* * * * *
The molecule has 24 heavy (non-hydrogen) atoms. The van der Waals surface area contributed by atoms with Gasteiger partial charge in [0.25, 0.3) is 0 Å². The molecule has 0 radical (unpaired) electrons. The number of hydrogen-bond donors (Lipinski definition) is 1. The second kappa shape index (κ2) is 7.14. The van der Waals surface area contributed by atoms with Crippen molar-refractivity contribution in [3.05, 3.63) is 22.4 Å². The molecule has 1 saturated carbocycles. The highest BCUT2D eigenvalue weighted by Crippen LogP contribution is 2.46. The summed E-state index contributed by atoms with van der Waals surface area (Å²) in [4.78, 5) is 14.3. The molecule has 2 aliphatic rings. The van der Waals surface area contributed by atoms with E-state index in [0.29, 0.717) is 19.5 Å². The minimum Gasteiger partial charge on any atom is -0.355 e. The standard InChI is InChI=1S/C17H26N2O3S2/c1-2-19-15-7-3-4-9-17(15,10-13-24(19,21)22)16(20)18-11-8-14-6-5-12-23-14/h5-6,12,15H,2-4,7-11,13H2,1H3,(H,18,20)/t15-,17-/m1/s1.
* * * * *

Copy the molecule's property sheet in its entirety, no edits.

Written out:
The molecule has 24 heavy (non-hydrogen) atoms. The van der Waals surface area contributed by atoms with Gasteiger partial charge in [0.25, 0.3) is 0 Å². The molecule has 0 radical (unpaired) electrons. The number of hydrogen-bond donors (Lipinski definition) is 1. The second kappa shape index (κ2) is 7.14. The van der Waals surface area contributed by atoms with Crippen molar-refractivity contribution in [3.05, 3.63) is 22.4 Å². The molecule has 1 saturated carbocycles. The highest BCUT2D eigenvalue weighted by Crippen LogP contribution is 2.46. The summed E-state index contributed by atoms with van der Waals surface area (Å²) in [4.78, 5) is 14.3. The molecule has 2 aliphatic rings. The van der Waals surface area contributed by atoms with E-state index in [0.29, 0.717) is 19.5 Å². The minimum Gasteiger partial charge on any atom is -0.355 e. The standard InChI is InChI=1S/C17H26N2O3S2/c1-2-19-15-7-3-4-9-17(15,10-13-24(19,21)22)16(20)18-11-8-14-6-5-12-23-14/h5-6,12,15H,2-4,7-11,13H2,1H3,(H,18,20)/t15-,17-/m1/s1.